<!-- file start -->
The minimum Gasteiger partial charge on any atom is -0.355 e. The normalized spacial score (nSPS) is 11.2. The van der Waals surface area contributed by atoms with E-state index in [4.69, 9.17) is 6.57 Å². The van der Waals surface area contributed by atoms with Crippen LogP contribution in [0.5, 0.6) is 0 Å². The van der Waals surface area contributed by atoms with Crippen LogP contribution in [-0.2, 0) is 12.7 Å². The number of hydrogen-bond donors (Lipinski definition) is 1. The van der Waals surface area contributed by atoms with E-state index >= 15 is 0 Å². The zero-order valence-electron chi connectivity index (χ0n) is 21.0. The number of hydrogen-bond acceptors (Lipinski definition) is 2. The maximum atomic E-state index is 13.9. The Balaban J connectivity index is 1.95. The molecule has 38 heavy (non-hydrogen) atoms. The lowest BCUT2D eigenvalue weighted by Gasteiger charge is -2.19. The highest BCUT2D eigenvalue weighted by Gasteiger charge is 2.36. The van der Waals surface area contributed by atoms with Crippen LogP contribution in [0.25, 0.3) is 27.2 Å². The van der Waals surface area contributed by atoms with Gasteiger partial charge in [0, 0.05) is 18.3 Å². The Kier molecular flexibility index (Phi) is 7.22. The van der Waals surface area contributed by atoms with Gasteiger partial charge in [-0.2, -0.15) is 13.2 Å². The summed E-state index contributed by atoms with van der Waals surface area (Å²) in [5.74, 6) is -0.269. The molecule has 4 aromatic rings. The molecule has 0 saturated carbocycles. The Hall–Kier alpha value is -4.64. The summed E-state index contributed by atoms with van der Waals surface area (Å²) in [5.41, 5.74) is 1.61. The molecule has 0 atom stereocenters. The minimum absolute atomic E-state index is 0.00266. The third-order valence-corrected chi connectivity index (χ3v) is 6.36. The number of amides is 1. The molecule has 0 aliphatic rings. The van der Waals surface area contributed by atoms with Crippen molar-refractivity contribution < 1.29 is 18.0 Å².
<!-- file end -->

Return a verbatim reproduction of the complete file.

The minimum Gasteiger partial charge on any atom is -0.355 e. The normalized spacial score (nSPS) is 11.2. The van der Waals surface area contributed by atoms with E-state index in [4.69, 9.17) is 6.57 Å². The van der Waals surface area contributed by atoms with Crippen LogP contribution in [0.5, 0.6) is 0 Å². The van der Waals surface area contributed by atoms with Crippen LogP contribution in [-0.2, 0) is 12.7 Å². The number of hydrogen-bond donors (Lipinski definition) is 1. The van der Waals surface area contributed by atoms with E-state index >= 15 is 0 Å². The zero-order valence-electron chi connectivity index (χ0n) is 21.0. The number of hydrogen-bond acceptors (Lipinski definition) is 2. The maximum atomic E-state index is 13.9. The Balaban J connectivity index is 1.95. The molecule has 38 heavy (non-hydrogen) atoms. The lowest BCUT2D eigenvalue weighted by Gasteiger charge is -2.19. The highest BCUT2D eigenvalue weighted by Gasteiger charge is 2.36. The van der Waals surface area contributed by atoms with Crippen LogP contribution in [0.25, 0.3) is 27.2 Å². The van der Waals surface area contributed by atoms with Gasteiger partial charge in [0, 0.05) is 18.3 Å². The Kier molecular flexibility index (Phi) is 7.22. The van der Waals surface area contributed by atoms with Gasteiger partial charge in [-0.2, -0.15) is 13.2 Å². The summed E-state index contributed by atoms with van der Waals surface area (Å²) in [5.74, 6) is -0.269. The molecule has 4 aromatic rings. The molecule has 0 saturated carbocycles. The Hall–Kier alpha value is -4.64. The summed E-state index contributed by atoms with van der Waals surface area (Å²) in [5.41, 5.74) is 1.61. The molecule has 0 atom stereocenters. The minimum absolute atomic E-state index is 0.00266. The third-order valence-corrected chi connectivity index (χ3v) is 6.36. The number of amides is 1. The molecule has 0 aliphatic rings. The van der Waals surface area contributed by atoms with Crippen molar-refractivity contribution < 1.29 is 18.0 Å².